Little did a young 4-H member know that when he entered his bug collection into his State Fair's entomology competition that people would freak out a federal investigation would be launched.

According to washingtonpost.com, what the Thomas County, Kansas kid didn't realize is that his collection included a rare and dangerous insect. Actually, he knew the insect was rare but didn't know the bug was a dangerous invasive species.

Rare is good, right? It seems he's the only kid who had one of these rare insects, so he won the competition, right?

He apparently won the second place blue ribbon, but his collection is the only one that prompted a state and federal investigation.

The insect that caused the Kansas Department of Agriculture to call in the feds is what's called a spotted lanternfly.

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Why Is A Spotted Lanternfly Dangerous?

The spotted lanternfly is native to China, India, and Vietnam, and is believed to have traveled to the U.S. in a shipping crate at some point. It was first discovered in the U.S. in 2014 in Berks County, Pennsylvania according to washingtonpost.com.

According to wikipedia.com, the spotted lanternfly has been identified in Connecticut, Maryland, Delaware, New Jersey, New York, Virginia, and West Virginia.

Now, Kansas can be added to the list.

The spotted lanternfly isn't dangerous to humans or pets thankfully, but they are very dangerous to plants. An infestation of spotted lanternflies has the potential to knock an ecosystem completely out of whack and destroy certain industries.

They're craft little suckers too, routinely attaching themselves to vehicles. Obviously, this is a real concern due to the fact someone could have multiple spotted lanternflies on their vehicle and unknowingly transport these insects to other states and areas of the U.S.

From washingtonpost.com -

The spotted lanternfly feeds on a variety of crops, including grapes, apples, hops, walnuts and hardwood trees. The waste it excretes encourages a fungal growth called sooty mold, which can kill plants by blocking sunlight from reaching their leaves. Experts fear the continued spread of spotted lanternflies could severely hurt the country’s grape, orchard and logging industries.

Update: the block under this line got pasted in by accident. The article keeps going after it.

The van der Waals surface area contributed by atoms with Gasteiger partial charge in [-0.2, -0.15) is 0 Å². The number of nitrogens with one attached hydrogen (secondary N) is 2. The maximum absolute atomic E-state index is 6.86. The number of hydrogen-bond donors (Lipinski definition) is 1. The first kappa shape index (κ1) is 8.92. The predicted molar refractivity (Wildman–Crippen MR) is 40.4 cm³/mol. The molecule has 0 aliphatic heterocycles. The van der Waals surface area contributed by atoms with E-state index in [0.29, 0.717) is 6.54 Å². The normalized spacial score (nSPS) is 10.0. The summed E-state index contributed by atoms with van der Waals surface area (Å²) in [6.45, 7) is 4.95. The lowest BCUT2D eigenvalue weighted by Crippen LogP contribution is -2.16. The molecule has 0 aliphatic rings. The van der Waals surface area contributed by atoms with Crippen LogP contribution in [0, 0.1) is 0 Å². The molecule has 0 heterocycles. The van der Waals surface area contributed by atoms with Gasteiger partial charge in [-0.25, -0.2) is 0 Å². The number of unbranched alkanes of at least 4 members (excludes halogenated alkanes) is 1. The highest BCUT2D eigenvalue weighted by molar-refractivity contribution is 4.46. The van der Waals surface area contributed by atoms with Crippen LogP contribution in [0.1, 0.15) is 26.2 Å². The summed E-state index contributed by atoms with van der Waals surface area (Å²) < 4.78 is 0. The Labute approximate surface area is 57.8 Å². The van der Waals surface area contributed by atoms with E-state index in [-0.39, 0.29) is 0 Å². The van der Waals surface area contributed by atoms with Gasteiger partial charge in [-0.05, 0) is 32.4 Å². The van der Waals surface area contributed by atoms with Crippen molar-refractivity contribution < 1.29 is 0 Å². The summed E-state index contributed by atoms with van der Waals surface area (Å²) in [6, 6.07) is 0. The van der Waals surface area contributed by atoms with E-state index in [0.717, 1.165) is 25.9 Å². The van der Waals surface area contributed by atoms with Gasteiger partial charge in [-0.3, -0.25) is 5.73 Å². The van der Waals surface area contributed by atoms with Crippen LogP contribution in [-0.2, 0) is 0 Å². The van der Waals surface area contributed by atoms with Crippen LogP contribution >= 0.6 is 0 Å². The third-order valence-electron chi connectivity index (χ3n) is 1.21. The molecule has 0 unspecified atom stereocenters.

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The boy's entry of his bug collection into the Kansas State Fair's entomology competition immediately raised a red flag because he indeed had a spotted lanternfly correctly identified and labeled.

He told judges he found the insect on his patio.

Judges of the entomology 4-H competition are required to report any instances and sightings of invasive species to the U.S. Department of Agriculture.

That's exactly what they did which got officials with the USDA and the Kansas Department of Agriculture involved.

Wade Weber, Kansas 4-H leader tells washingtonpost.com  -

It’s the excitement of a kid learning about their world, putting it on display, and sure enough, they discovered something that adults were like, ‘Wow, this is really important for us to be aware of'.

 

He has alerted us to a threat we weren’t aware of, and we’re really thankful.

 

I still think the kid should have won 1st place. I mean, he potentially saved the entire state of Kansas from apocalyptic famine.

Read more at washingtonpost.com.

 

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